One of the favorite things about the mail is receiving the many historical and genealogical journals to which I subscribe. Today’s post brought a pleasant surprise. The January issue of The Pennsylvania Magazine of History and Biography (PMHB) is a very special issue. It was published in collaboration with Pennsylvania History: A Journal of Mid-Atlantic Studies (PHJMS).
PMHB is the journal of the Historical Society of Pennsylvania (HSP). Located in Philadelphia, HSP is one of the oldest historical societies in America. It was founded in 1824, and now contains 600,000 printed works and more than 21 million manuscript and graphic items. PMHB is HSP’s scholarly journal, published quarterly since 1877. It publishes “original research or interpretation concerning the social, cultural, political, economic, and ethnic history of Pennsylvania, or work situating Pennsylvania history within comparative regional or international contexts.”
PHJMS is a publication of the Pennsylvania Historical Association (PHA), published in conjunction with the Pennsylvania State University Press. PHA was founded as a group for all historians interested in Pennsylvania, independent of any geographic or institutional affiliations. PHJMS publishes current scholarship on the history of Pennsylvania and the Mid-Atlantic region, including annotated documents.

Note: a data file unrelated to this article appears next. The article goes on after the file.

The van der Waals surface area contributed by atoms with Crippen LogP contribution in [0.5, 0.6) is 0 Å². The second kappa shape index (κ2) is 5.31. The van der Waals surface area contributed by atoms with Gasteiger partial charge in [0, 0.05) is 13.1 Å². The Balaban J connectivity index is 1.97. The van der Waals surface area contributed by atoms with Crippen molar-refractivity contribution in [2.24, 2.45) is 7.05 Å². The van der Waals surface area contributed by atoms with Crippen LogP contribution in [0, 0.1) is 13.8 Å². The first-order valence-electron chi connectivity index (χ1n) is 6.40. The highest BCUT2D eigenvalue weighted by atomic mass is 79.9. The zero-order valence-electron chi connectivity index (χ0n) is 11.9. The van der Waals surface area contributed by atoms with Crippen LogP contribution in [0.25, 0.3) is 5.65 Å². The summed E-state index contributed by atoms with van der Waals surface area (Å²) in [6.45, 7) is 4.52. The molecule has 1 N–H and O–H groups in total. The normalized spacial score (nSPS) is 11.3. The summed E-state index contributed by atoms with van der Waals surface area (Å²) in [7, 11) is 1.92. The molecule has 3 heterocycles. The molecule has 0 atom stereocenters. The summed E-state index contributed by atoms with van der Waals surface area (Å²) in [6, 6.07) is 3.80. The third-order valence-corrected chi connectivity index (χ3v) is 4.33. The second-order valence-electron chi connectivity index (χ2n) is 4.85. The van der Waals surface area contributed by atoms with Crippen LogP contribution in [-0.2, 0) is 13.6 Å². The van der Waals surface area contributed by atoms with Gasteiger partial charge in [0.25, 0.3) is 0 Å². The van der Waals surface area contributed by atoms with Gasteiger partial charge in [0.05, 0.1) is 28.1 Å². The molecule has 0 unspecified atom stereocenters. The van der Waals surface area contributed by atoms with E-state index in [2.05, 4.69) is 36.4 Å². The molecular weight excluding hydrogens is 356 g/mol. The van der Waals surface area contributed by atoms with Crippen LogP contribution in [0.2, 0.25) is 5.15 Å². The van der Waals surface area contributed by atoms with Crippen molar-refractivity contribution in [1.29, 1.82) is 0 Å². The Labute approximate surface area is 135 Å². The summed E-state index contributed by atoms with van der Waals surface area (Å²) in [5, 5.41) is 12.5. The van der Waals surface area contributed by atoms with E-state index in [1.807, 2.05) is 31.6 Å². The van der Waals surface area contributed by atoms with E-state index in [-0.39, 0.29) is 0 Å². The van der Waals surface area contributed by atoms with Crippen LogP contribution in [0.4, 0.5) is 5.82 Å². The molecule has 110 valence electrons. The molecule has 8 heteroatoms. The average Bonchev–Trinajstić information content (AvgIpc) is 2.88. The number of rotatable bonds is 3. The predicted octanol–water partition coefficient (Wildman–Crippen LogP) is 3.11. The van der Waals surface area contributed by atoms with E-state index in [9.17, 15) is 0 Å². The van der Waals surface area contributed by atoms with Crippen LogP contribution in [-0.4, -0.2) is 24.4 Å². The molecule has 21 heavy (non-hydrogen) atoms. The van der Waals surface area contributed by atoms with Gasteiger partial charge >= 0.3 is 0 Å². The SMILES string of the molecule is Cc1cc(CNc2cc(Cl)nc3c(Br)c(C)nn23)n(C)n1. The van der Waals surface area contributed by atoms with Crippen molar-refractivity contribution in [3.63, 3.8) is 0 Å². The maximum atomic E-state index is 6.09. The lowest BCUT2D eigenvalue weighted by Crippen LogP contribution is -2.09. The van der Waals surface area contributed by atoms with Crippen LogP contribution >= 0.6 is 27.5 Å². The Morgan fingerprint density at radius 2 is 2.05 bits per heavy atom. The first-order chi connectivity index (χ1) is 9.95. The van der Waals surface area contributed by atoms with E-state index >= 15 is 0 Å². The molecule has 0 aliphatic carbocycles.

Several years ago, the editors of the journals had the idea to do a joint publication. The PHJMS editor, Bill Pencak, quickly suggested that the focus be on teaching Pennsylvania history. PMHB editor Tamara Gaskell agreed, and the project was set in motion. This joint issue contains six very special articles by leading historians:
- “A Century of Teaching with Pennsylvania’s Historic Places” by Seth C. Bruggeman
- “Three Miles, Two Creeks: Local Pennsylvania History in the Classroom” by Edward Slavisbak
- “Pennsylvania’s Past from a Unique Perspective: Oral History” by Mary Carroll Johansen
- “Teaching the Religious History of Pennsylvania in Philadelphia” by R. Scott Hanson
- “An Authentic Archival Experience for the College Classroom in the Digital Age” by Kathryn Shively Meier and Kristen Yarmey
- “The Blood Demonstration: Teaching the History of the PHiladelphia Welfare Rights Organization” by Kim Gallon
This collaboration is an excellent idea. Not only does it promote excellent scholarship, it provides exposure of each organization’s membership to the benefits of the other. This may lead to increased membership for both groups.
Think about the organizations you belong to or know of. Are there any possibilities of a similar collaboration? Perhaps such a publication could promote greater awareness for both groups, but a greater understanding between the fields of history and genealogy.